Drones Could Make Transplants Faster, Safer, Cheaper, Doctors and Engineers Say
An unmanned aircraft built and flown by staff at the University of Maryland UAS Test Site lands at R Adams Cowley Shock Trauma Center in Baltimore in April 2019 carrying a box containing a kidney, the first organ ever delivered to a patient by drone. Below, test site personnel carry the drone to physicians at the University of Maryland Medical Center who'll carry out the procedure. The UAS Test Site will receive a major industry award Thursday for the historic flight.
A custom unmanned aerial system (UAS) built by University of Maryland engineers delivered a kidney that was successfully transplanted into a patient at the University of Maryland Medical Center, an unprecedented feat that marked a leap in both transplant medicine and unmanned aircraft operations, officials from the two institutions announced on Friday.
The closely observed, 2.8-mile flight over Baltimore took place on April 19, carrying a donor kidney from Living Legacy Foundation, a nonprofit organ procurement organization located on the outskirts of the city, to physicians at the downtown hospital. They transplanted it into a 44-year-old Baltimore woman suffering from kidney failure who volunteered to be part of the pioneering test.
Project leaders said the successful demonstration illustrates the potential of UAS—popularly known as “drones”—for providing organ deliveries that, in many cases, could be faster, safer and more widely available than traditional transport methods such as commercial flights.
As astonishing as the flight was from an engineering standpoint, the larger purpose at stake is the chance to enhance human life, said Darryll J. Pines, dean of the A. James Clark School of Engineering and Nariman Farvardin Professor of Aerospace Engineering.
“This history-making flight not only represents a breakthrough from a technological point of view, but provides an exemplary demonstration of how engineering expertise and ingenuity ultimately serve human needs—in this case, the need to improve the reliability and efficiency of organ delivery to hospitals conducting transplant surgery,” Pines said.
It took years of work, constant testing and research and more than 100 people to make the flight a reality, said Dr. Joseph Scalea, the project team leader and an assistant professor of surgery at the University of Maryland School of Medicine.
“As a result of the outstanding collaboration among surgeons, engineers, the Federal Aviation Administration, organ procurement specialists, pilots, nurses and, ultimately, the patient, we were able to make a pioneering breakthrough in transplantation,” Scalea said.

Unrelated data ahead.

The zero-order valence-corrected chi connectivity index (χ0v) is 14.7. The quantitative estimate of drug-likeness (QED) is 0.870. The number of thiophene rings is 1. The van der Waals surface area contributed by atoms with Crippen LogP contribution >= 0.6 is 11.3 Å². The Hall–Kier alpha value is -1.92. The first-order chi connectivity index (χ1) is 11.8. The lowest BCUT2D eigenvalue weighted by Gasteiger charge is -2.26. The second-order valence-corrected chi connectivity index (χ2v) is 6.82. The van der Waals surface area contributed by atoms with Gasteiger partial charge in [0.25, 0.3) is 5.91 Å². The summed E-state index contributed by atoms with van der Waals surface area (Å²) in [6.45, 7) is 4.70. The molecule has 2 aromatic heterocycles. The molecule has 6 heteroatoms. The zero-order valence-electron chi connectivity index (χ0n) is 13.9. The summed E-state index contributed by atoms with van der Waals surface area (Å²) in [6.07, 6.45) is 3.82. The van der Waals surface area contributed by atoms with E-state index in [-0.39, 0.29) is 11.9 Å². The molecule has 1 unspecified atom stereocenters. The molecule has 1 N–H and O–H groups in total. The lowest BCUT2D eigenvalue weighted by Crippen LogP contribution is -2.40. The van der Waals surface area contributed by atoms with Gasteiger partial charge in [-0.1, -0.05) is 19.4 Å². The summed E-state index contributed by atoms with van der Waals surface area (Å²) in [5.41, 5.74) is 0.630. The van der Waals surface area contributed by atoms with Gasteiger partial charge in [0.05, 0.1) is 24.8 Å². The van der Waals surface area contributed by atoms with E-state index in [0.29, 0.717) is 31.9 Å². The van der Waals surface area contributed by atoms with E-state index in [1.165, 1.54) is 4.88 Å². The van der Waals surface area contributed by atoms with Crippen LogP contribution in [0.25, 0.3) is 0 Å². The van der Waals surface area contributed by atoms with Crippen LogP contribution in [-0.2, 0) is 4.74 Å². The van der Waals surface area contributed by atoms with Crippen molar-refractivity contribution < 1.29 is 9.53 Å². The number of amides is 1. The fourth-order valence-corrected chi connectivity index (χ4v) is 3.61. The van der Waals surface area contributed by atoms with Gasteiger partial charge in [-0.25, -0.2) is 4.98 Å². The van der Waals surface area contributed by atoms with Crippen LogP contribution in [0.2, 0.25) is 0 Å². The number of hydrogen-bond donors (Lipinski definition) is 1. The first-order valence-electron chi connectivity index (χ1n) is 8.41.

Technological firsts of the delivery include the specially designed apparatus for maintaining and monitoring a viable human organ in flight; a custom-made aircraft with eight rotors and multiple powertrains for redundancy in the case of a possible component failure; the use of a wireless mesh network set up to control the UAS, monitor aircraft status and provide communications for the ground crew at multiple locations; and aircraft operating systems that combined best practices from both UAS and organ transport standards.
“We had to create a new system that was still within the regulatory structure of the FAA, but also capable of carrying the additional weight of the organ, cameras and organ tracking, communications and safety systems over an urban, densely populated area—for a longer distance and with more endurance,” said Matthew Scassero, director of the Clark School’s UAS Test Site in St. Mary’s County. “There’s a tremendous amount of pressure knowing there’s a person waiting for that organ, but it’s also a special privilege to be a part of this critical mission.”
Prior to this landmark organ delivery flight, the Maryland partners worked together to develop and test the UAS by first successfully transporting saline, blood tubes and other materials, and then by transporting a healthy, but nonviable, human kidney in 2018.
Because organ transportation logistics are often the most complicated part of the transplant process, a system of unmanned delivery craft could meet a vital need, Scalea said, both preventing delays due to the unpredictable nature of commercial travel, and solving a lack of transportation options in some areas of the country.
According to the United Network for Organ Sharing, which manages the organ transplant system in the United States, there were nearly 114,000 people on waiting lists for an organ transplant in 2018. About 1.5% of deceased donor organ shipments did not make it to the intended destination; and nearly 4% of organ shipments had an unanticipated delay of two or more hours.
“There remains a woeful disparity between the number of recipients on the organ transplant waiting list and the total number of transplantable organs. This new technology has the potential to help widen the donor organ pool and access to transplantation,” said Scalea. “Delivering an organ from a donor to a patient is a sacred duty with many moving parts. It is critical that we find ways of doing this better.”
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